Join us on a literary world trip!
Add this book to bookshelf
Grey
Write a new comment Default profile 50px
Grey
Subscribe to read the full book or read the first pages for free!
All characters reduced
JG26 - Top Guns of the Luftwaffe - cover

JG26 - Top Guns of the Luftwaffe

Donald Caldwell

Publisher: Frontline Books

  • 0
  • 0
  • 0

Summary

“This unique, impressive study presents a history in microcosm of the entire Luftwaffe Fighter Corps . . . [a] spellbinding work.” —Library Journal Jagdgeschwader 26, the German elite fighter unit, was more feared by the Allies than any other Luftwaffe group. Based on extensive archival research in Europe, personal combat diaries and interviews with more than 50 surviving pilots, Caldwell has assembled a superb day-to-day chronicle of JG 26 operations, from its first air victory in 1939 to its final combat patrol in 1945. A microcosm of World War II exists in the rise and fall of this famous fighter wing. For the first two years of the war it was an even match between the Spitfires and Hurricanes of the Royal Air Force and the Luftwaffe’s Messerschmitts and Focke Wulfs; but the scales tipped in favor of the Allies in 1943 with the arrival of the Eighth US Air Force and its peerless P-51 Mustang. The book has been endorsed by the top fighter commanders of three air forces: the RAF (Johnnie Johnson), the USAAF (Hub Zemke), and the Luftwaffe (Adolf Galland) and is considered essential reading for anyone interested in the aerial war of 1941–45.
Available since: 11/20/2013.
Print length: 440 pages.

Other books that might interest you

  • The Incredible Tito - Man of the Hour - cover

    The Incredible Tito - Man of the...

    Howard Fast

    • 0
    • 1
    • 0
    Fast’s fascinating biography of Joseph Broz, known to the world as Tito, including his rise to power and his remarkable stand against fascismThe world was mired in the Second World War when Howard Fast wrote The Incredible Tito. Upon the book’s publication in 1944, there was still no united Yugoslavia, the Axis controlled most of Europe, and D-Day was only in the planning stages. In the Balkans, Tito was a beacon of hope against the advancing Nazis. He led a force of resistance fighters that bedeviled the occupying German army throughout Slavic regions and empowered people’s committees to act as local government in all liberated areas. For observers on the political left, Tito seemed uniquely poised to unite the East and West against fascism—once and for all. This ebook features an illustrated biography of Howard Fast including rare photos from the author’s estate.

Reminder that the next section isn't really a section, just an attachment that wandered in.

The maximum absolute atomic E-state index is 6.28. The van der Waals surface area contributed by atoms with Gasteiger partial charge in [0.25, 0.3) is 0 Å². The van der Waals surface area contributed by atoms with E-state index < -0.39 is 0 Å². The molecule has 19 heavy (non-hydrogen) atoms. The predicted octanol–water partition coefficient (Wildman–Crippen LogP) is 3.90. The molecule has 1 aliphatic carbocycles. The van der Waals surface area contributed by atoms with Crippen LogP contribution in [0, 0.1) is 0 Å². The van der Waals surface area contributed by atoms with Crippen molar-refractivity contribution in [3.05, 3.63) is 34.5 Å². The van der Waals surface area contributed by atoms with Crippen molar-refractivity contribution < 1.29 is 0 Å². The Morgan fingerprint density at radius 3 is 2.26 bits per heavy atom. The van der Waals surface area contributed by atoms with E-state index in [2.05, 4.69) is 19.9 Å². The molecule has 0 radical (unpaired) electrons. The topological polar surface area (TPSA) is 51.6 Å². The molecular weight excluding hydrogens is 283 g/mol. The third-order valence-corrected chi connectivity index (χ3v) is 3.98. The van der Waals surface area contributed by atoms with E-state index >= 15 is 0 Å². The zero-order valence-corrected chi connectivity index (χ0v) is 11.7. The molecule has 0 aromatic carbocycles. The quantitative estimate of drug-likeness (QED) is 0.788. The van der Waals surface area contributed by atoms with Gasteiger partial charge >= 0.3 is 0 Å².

Show book
  • Beneath the Waves - A History of HM Submarine Losses 1904–1971 - cover

    Beneath the Waves - A History of...

    A.S. Evans

    • 0
    • 0
    • 0
    Since the beginning of the Royal Navy Submarine Service in 1901, 173 submarines have been lost and in many circumstances with their entire crew. War inevitably takes a heavy toll: in World War Two alone  341 officer and 2,801 ratings failed to return to harbour. The loss of personnel was roughly equivalent to the strength of the Submarine Arm at the outbreak of war.Between the first loss, A1 in 1904, and the last, Artemis in 1971, lie many stories in which cool nerve was very much in evidence and one can marvel at the escape of the only survivor of Perseus; and of the sinking of Olympus from which the few survivors had to swim seven miles before receiving help; and of Surgeon-Lieutenant Charles Rhodes who died that others may live. These and many other accounts of submarine escape are described within this history  and whenever possible in the words of survivors or witnesses.
    Show book
  • The Orpheus Clock - cover

    The Orpheus Clock

    Simone Goodman

    • 0
    • 0
    • 0
    Simon Goodman's grandparents came from German-Jewish banking dynasties and perished in concentration camps. His father rarely spoke of their family history or heritage. But when he passed away, and Simon received his father's old papers, a story began to emerge. The Gutmanns, as they were known then, rose from a small Bohemian hamlet to become one of Germany's most powerful banking families. They also amassed a magnificent, world-class art collection that included works by Degas, Renoir, Botticelli, Guardi, and many, many others. But the Nazi regime snatched from them everything they had worked to build: their remarkable art, their immense wealth, their prominent social standing, and their very lives. With the help of his family, Simon initiated the first Nazi looting case to be settled in the United States.